Common sense dictates that any film featuring the line “He conducts electricity! He talks to reptiles! He’s the man!” is bound to be good. But there are certain elements that separate the good from the great, and director Ishii Sogo has brought them all to Electric Dragon 80000V. Tadanobu Asano looking for lizards in the back streets and sewers of Tokyo? Masatoshi Nagase as the coolest half-deity assassin you’ve ever seen? A soundtrack so loud that it could turn your neighbours homicidal? It’s all there!
Before we go on, there’s one thing we should probably get straight: watching this film will give you a headache. Whether it’s a good headache or a bad headache will probably depend on how you view the film. Some will see it as the ultimate triumph of style over substance – a completely insane fusion of sound and vision that will, quite possibly, melt your brain with its sheer volume and crazy ideas. Others will see it as a 55-minute film that’s about 48 minutes too long – boring, no plot or character development to speak of, and a soundtrack that is nothing more than just really, really loud noise (and bad noise at that). Either way, have the aspirin on stand-by!
One of the first things you notice about Electric Dragon is that it’s a great looking film. The excellent black-and-white cinematography is on show right from the start, with a close-up of a bead of sweat on a boy’s face just before he gets electrocuted (climbing up a live electrical tower does have its downside), and later with a great depiction of the backstreets of Tokyo, as well as the pulsing movement of the cityscape. Japanese calligraphy sometimes flashes up on the screen to move the story forward or to emphasise the dialogue, adding an almost comic-book feel.
If the visuals are the first thing you notice, the soundtrack is what you’ll remember long after the final credits have rolled. Mach 1.67 (Ishii Sogo’s band, in which Tadanobu Asano also features) and Hiroyuki Onogawa have probably contributed to a lot of burst eardrums with this fantastic effort, which ranges from distorted wailing guitar music to industrial punk rock to other things that I wouldn’t even know how to describe. Suffice it to say that the soundtrack (and the sound design, which features much sizzling of electricity, as well as lizard noises aplenty) is integral to the success of the film – it’s pretty much what the entire film is built around.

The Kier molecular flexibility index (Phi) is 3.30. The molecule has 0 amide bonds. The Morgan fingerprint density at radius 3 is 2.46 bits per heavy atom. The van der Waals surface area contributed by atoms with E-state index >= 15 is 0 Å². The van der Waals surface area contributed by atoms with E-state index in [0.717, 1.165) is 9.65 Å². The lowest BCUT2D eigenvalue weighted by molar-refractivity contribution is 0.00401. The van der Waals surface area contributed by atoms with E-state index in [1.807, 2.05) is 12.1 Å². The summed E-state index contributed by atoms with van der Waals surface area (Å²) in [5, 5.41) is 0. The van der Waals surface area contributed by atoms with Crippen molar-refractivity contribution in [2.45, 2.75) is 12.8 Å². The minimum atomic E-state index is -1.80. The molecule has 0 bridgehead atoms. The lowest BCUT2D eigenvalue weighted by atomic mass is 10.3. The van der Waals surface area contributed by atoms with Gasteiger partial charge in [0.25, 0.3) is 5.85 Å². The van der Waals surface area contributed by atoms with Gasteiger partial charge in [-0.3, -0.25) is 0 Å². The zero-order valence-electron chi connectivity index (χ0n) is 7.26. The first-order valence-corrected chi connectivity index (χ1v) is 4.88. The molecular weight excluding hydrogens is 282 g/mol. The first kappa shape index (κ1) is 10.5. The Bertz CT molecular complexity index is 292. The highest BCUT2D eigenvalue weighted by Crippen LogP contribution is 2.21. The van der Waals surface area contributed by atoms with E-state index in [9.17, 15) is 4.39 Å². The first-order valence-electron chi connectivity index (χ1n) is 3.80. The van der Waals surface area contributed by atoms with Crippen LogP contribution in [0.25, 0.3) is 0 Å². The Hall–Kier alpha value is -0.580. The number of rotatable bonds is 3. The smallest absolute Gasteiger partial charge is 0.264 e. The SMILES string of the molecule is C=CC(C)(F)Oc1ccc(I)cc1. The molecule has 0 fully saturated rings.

Another strength of this film is its cast – Tadanobu Asano and Masatoshi Nagase are both in top form here. Asano plays Dragon Eye Morrison, a “reptile investigator” who spends most of his time tracking down lost reptiles in the heart of Tokyo. Being electrocuted as a child gave him electrical powers to the tune of 80,000 volts, but also awakened “the part of the brain inherited unchanged from our reptile ancestors”, giving him the ability to communicate with reptiles, while also unlocking an urge towards uncontrollable violence. After years of electro-shock treatments and a brief career as a boxer, Morrison is saved by his one and only outlet (pun intended): the electric guitar (or, perhaps more accurately, GUITAR!!!), on which he habitually thrashes out wave after wave of unbelievably loud, distorted, feedback-drenched music.
But what is a man imbued with strange electrical powers without some kind of nemesis? And here we get surely one of the greatest villains ever to grace the screen: Thunderbolt Buddha (Masatoshi Nagase) – half-man, half-Buddha, all cool! Struck by lightning as a kid, Thunderbolt Buddha possesses an intimidating 2-million volts of electrical goodness, which has somehow resulted in him becoming half-man, half metallic deity. In contrast to Asano’s somewhat edgier character, Nagase portrays a man who exudes a controlled and calculating calmness, with the notable exception of the occasional schizophrenic episode in which his metallic half tries to beat the living snot out of his human side (if you’ve never seen a half-man half-Buddha beat himself up, this is your chance!).
Now this is where we get to the plot, so pay attention or you’ll miss it. For reasons that are never really clear, Thunderbolt Buddha orchestrates a conflict with Morrison, leading to an inevitable showdown. And that’s about it. Sure, there’s a subplot involving a yakuza who spins his phone around like a pistol (with an appropriately goofy swishy noise) but it doesn’t really add up to much. Let’s be honest – this is not a film you see for its great narrative.
Sure, Electric Dragon 80000V is missing a few things – plot, character development, and about 30 minutes of runtime if you compare it to a “normal” feature film. But that’s just it – Electric Dragon is not a “normal” film, nor was it ever meant to be. To judge it by those standards is to miss the point. This is not a film with a coherent and well-written story, with characters that grow and change. This is a wild, bizarre, experimental beast of a film, where music and vision fuse to create an experience that, one way or another, you will never forget. Get the aspirin out, turn the volume up and enjoy!